This morning's SF Chronicle has a long generous article on William Saroyan, reminding us that, born in 1908, he would have been a hundred years-old last Sunday, and that a party this evening in Frisco will celebrate some of the 7000 paintings he produced later in his life, when his writing had gone out of fashion.
Saroyan, coming of Armenian stock in Fresno, California, was most identified with San Francisco. That association was especially marked in his masterpiece, the play The Time of Your Life, which won the Pulitzer Prize in 1939, and was made into a movie by the Cagney's in 1948.
[From his first recognition in 1934, by 1939, he had three plays running simultaneously on Broadway.]
Darkly handsome when he broke onto the artistic scene in New York, and later Hollywood, he had a number of connections with Orson Welles, in particular through Paul Bowles. Later, his wife, Carol Marcus, was courted by Welles after she divorced Saroyan.
Seven years older than Welles, as a young man, Saroyan had a temperament rather like that of our other American theatrical and literary boy wonder. He loved stories and characters, and was recklessly generous, a prodigious eater, drinker, and gambler. But Saroyan had come to manhood in hard times, and he never forgot who the enemy was. It embittered him in a way not immediately apparent in Welles.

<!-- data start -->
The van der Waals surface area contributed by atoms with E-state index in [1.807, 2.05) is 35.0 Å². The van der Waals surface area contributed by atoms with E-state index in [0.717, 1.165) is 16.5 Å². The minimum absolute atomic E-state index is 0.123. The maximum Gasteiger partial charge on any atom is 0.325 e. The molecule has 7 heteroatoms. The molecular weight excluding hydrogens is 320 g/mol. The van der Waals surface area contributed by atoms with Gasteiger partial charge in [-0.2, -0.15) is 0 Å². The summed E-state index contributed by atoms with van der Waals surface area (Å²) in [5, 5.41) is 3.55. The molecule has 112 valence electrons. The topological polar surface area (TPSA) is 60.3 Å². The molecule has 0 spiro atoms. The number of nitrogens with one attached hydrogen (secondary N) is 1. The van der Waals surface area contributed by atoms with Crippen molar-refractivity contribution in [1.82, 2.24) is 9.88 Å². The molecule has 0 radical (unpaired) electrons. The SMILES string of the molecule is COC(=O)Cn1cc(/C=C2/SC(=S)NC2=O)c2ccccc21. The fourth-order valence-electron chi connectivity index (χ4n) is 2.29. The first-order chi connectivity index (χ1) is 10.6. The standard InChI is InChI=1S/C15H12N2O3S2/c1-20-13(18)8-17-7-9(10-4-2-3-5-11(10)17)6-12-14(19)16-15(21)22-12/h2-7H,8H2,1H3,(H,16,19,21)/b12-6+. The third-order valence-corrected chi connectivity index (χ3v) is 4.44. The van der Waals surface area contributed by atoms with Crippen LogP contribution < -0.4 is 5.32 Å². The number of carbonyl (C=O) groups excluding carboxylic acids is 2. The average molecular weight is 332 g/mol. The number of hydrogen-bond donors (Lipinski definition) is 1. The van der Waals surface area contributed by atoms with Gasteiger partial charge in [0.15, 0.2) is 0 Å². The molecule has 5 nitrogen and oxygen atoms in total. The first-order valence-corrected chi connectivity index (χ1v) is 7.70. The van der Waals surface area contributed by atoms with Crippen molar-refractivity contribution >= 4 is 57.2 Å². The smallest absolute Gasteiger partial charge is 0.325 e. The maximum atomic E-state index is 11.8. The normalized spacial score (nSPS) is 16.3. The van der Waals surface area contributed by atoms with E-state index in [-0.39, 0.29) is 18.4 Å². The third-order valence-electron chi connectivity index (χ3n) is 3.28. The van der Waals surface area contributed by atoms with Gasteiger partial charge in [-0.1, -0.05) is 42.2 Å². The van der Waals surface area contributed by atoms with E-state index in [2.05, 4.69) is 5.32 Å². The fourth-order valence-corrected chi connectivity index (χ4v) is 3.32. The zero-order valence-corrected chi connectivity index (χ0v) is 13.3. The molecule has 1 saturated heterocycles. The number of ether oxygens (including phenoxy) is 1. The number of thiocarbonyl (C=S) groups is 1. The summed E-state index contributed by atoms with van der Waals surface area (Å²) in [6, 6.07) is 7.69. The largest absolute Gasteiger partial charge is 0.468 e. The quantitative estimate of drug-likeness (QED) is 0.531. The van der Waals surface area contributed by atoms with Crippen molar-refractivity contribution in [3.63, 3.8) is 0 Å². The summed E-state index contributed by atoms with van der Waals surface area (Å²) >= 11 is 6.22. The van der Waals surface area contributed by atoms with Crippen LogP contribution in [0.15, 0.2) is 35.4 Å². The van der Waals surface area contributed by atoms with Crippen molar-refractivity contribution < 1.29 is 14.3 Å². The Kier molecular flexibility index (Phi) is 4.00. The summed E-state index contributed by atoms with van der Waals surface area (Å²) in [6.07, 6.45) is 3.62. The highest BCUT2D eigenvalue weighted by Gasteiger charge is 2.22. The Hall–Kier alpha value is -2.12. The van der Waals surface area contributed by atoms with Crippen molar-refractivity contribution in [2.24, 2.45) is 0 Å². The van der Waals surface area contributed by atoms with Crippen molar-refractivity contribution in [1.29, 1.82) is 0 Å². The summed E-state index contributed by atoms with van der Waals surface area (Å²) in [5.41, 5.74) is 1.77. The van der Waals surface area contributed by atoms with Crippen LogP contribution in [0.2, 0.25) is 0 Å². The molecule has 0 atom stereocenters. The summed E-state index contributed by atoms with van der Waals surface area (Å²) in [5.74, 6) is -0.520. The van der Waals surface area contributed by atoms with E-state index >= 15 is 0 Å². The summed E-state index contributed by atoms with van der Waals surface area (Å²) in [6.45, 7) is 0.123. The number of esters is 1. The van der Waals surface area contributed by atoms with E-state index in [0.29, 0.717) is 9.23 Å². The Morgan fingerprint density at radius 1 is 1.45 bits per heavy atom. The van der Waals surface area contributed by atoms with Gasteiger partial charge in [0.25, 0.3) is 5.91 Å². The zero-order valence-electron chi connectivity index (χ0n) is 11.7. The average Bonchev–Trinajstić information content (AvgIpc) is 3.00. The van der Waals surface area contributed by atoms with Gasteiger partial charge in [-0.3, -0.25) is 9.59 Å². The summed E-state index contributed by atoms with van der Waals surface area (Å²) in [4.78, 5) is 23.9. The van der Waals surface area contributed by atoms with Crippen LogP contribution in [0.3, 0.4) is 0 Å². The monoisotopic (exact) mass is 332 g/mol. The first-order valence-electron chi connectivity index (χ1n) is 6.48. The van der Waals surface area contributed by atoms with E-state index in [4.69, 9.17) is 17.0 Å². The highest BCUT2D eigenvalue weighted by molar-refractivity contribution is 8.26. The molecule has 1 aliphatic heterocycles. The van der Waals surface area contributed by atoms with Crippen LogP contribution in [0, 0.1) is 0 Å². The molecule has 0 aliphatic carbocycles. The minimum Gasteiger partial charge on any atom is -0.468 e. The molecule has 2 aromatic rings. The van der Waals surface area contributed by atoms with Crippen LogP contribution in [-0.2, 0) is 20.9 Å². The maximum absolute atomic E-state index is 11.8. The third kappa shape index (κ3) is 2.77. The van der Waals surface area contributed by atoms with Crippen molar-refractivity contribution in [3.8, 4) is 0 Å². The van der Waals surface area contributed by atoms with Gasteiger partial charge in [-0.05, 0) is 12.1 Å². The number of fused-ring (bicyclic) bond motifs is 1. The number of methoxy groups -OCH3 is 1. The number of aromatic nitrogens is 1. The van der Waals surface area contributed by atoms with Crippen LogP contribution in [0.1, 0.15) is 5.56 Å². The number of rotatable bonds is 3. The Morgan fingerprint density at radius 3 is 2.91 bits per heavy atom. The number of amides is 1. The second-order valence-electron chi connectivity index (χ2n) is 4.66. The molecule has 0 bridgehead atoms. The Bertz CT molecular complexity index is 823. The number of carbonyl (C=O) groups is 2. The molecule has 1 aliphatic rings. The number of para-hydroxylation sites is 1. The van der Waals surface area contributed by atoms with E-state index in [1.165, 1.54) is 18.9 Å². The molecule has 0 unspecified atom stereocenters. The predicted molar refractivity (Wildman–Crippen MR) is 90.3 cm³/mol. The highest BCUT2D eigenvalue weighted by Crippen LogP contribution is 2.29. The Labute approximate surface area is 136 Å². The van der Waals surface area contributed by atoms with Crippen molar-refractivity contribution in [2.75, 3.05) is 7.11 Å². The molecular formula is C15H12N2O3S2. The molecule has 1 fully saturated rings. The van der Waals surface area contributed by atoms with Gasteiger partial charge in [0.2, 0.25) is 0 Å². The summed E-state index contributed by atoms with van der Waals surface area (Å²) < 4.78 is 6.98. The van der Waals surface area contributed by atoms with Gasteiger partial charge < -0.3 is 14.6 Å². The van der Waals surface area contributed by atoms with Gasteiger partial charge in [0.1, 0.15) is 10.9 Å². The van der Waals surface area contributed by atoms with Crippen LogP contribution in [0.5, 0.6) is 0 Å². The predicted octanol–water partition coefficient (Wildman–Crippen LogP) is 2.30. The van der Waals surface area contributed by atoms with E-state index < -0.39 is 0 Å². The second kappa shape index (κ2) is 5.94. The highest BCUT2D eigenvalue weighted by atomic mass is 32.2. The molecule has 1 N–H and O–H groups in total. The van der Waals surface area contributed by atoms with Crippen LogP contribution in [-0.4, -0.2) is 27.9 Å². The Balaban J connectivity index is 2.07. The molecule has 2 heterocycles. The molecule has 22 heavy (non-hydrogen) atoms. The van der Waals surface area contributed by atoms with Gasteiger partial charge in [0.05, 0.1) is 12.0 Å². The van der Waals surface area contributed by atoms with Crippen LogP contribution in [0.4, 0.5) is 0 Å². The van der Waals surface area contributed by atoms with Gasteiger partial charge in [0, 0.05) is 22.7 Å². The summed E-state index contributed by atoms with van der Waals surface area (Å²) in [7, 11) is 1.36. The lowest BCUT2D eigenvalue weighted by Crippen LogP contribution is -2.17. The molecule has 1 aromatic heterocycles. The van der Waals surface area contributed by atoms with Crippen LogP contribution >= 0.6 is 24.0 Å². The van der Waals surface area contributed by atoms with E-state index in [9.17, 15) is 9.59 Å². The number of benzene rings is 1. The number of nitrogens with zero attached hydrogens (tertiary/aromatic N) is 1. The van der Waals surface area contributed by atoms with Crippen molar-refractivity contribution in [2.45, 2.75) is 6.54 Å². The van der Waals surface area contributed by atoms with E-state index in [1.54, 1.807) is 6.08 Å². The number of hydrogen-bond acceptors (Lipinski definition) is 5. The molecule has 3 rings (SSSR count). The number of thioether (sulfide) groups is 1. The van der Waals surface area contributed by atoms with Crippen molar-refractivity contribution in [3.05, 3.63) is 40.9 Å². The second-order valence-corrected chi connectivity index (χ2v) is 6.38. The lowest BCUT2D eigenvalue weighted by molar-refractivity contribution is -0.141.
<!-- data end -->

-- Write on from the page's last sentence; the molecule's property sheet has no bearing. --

At his best, Saroyan's philosophy was summed up by:
"Try as much as possible to be wholly alive, with all your might. When you laugh, laugh like hell and when you get angry, get good and angry. Try to be alive. You will be dead soon enough."
[Welles might have subscriped to some of those words, too.]
In 1941, Saroyan was on top of the World, and then, he embarked upon service in the Armed Forces to aid the War Effort, and a career in Hollywood. The two experiences, according to a number of biographers, broke him.
The Army tried to have Saroyan court martialed for using his time to produce a pacifist novel. And Louis B. Mayer took away from him his film, THE HUMAN COMEDY (1943), which won Saroyan an Academy Award for Best Original Story. Some who saw the uncut version thought THE HUMAN COMEDY comparable in a gentler way to CITIZEN KANE and THE MAGNIFICENT AMBERSONS. He proceeded to turn the scenario into a novel.
Robert Setrakian of the William Saroyan Foundation is quoted in the Chronicle article as follows: "He wanted to be angry. He couldn't stand being rich and famous. He thought an artist had to have anger."
Orson Welles never publicly subscribed to such an idea, but perhaps in some subliminal way, he acted out a similar course.
I didn't know whether to post this item under Prodical Sons or Personal Creation in Hollywood: Can It Be Done?
Finally decided William Saroyan, so similar to Welles yet so different, deserved a place of his own.